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Hi,

I'm an incoming student for the Fall 2021 intake. I'm hoping to identify some of the essential reading material for the current 1L classes such as for Torts, Contracts, etc. 

I'm aware of the list put up by the Assistant Dead  as resource materials for first year courses. But that list seems to be one to broaden your horizon rather than the essential and the core reading materials. I'd appreciate it very much if current students or others who might know about this could share some titles as well as other resources you think can be useful. 

Thanks very much. 

Edited by ShadyLaze
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There really is no need to try and get ahead or anything when it comes to the readings. Don't worry about it until you get the official book list from the school, and don't bother reading until you know what your specific professors are assigning out of each book (the profs can take widely different approaches across sections). You are better off relaxing, working, doing things you enjoy etc., because the opportunity to do these things diminishes significantly once you start law school (and reading a bunch of cases ahead of time and out of context likely won't change that).

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Please don't try to teach yourself the law when in literally a few months time you will be paying highly qualified instructors at a reputable educational institution a significant sum of money to teach law to you in a structured way. At best, you will read the wrong/irrelevant cases, at worst, you will actively confuse yourself. 

Edited by LabouriousCorvid
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You'll look back at this post in late October and laugh at yourself for ever having thought this. Enjoy the free time you have right now. 

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I appreciate all the advice. I do hope that I'll receive some answers to my questions nonetheless. 

This isn't the anxiety of a soon-to-graduate college student who wants to get ahead of his peers. I know that my best learning does not happen in the classroom or through tailored and secondary notes. More importantly, my reading speed is quite slow, being a non-native English speaker and my past education having been in engineering. So this is an opportunity for me to practice reading.

I will, however, remember the sentiments expressed by everyone here regarding taking advantage of this calm before the storm  :)

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You should take the advice of everyone who has already posted above.

Attacking the casebooks without instruction and guidance of a professor will, at best, confuse you. Even more likely, your presumptions about the law will likely carry over into class and will hold you back from truly understanding what, exactly, is going on. 

To provide context, this is coming from a 1L who reads the cases WITH instruction and guidance from professors and STILL doesn't understand what is going on. lol. 

Have fun with your remaining time before you start law school. Worry about law school when you are actually in law school. 

Edited by LetMeIn2020
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I'm not sure why people are trying to tell the OP what to do, or why current law students feel that they have to be gatekeepers. There is no reason why a person cannot or should not teach themselves, or read ahead of law school, core subjects or not, if they want to. I'm not at UBC, so I can't tell you what texts they use. For Torts, I found Philip Osborne's Introduction to Tort Law to be a good overview, and easy to read. My 1L Torts prof followed the same path as Osborne when he took us through the caselaw, in a class that did not have an associated textbook. It was a traditional intro to Torts course. Good luck!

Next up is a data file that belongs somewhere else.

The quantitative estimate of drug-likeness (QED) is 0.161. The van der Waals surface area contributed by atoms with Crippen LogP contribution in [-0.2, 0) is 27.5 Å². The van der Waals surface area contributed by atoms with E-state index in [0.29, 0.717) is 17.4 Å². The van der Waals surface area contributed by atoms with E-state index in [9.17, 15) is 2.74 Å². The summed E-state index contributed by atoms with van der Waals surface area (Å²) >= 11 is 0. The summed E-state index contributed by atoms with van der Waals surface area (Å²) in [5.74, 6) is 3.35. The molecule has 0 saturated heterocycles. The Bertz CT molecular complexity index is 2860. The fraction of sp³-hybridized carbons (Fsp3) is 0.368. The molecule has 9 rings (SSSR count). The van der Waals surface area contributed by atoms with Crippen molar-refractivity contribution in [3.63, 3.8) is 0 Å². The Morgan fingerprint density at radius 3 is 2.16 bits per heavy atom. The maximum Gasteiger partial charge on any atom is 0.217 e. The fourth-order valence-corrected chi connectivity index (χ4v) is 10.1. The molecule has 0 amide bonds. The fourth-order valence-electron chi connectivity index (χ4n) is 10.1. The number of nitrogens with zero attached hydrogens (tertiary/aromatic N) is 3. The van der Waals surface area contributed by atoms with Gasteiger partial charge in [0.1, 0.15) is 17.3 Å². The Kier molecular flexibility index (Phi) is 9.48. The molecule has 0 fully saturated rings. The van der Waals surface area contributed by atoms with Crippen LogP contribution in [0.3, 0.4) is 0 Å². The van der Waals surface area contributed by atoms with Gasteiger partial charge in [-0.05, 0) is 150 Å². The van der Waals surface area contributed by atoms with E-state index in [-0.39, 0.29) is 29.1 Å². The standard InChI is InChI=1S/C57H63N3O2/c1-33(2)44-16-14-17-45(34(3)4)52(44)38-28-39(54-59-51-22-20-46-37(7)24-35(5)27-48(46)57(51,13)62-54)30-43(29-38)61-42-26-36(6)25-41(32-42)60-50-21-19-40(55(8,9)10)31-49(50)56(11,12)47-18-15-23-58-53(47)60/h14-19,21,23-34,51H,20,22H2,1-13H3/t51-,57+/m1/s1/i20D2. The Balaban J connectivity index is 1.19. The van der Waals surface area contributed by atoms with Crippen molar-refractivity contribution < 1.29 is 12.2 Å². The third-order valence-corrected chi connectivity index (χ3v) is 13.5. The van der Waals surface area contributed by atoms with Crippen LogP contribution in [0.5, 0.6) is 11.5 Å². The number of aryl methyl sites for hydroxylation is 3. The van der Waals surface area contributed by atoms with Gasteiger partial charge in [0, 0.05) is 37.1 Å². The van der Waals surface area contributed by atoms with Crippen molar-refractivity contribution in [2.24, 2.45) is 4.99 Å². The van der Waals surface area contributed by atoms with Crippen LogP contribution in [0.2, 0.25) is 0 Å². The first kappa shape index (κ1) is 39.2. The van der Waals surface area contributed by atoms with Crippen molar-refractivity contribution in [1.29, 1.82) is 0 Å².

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I am currently reading Peter Hogg's Constitutional Law Student Reader, 2020 edition. I find it overall accessible and interesting. I am not "confusing myself" by reading about law before starting law school. I like the law, I find reading about it at a relaxed pace enjoyable, and I am quite certain that learning general principles will help me better understand more specific information when I enter law school in the fall. 

I find the aversion in this forum to reading ahead is strange, but then I am a mature student, and I am mostly going back to school for the love of learning and intellectual challenge. So, reading supplementary texts makes perfect sense to me. 

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19 minutes ago, LegalAcrobat said:

 

I find the aversion in this forum to reading ahead is strange, but then I am a mature student, and I am mostly going back to school for the love of learning and intellectual challenge. So, reading supplementary texts makes perfect sense to me. 

It will make sense once you're actually in law school. I don't think anyone is saying don't read about law for fun if you want, it's just pointless to read ahead expecting it will help you do better. Most people end up having to redo a lot of their September/October notes because it takes a while to figure out what you're actually looking for in a case.

And pretty much everyone who's gone to law school enjoys the intellectual challenge of law, otherwise they wouldn't be doing 6+ years of post-secondary school. 

Edited by Starling
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Fully agree with Legal Acrobat and philosophymajor.

Starling, I think what you're saying is also true.

I think it can be useful to read more textbooks and pay attention to what the authors tell you about the case, look for that in the case, don't worry about it getting you ahead, but if you can learn some of the concepts, I don't think it could possibly do you wrong.

I don't see how reading Hogg could do you wrong, I just don't.

If you do decide to read cases, read some trial court cases and ONCA cases. I think that can help your understanding more than SCC cases that first year law seems very focused on.

What I find is often the case is that we read the original cases and I get very little out of them if I don't know what I'm reading for. When I read the cases that take up another case, the decisions often tell me what the courts have taken from that case, and that is often more useful to me in my understanding than the original case.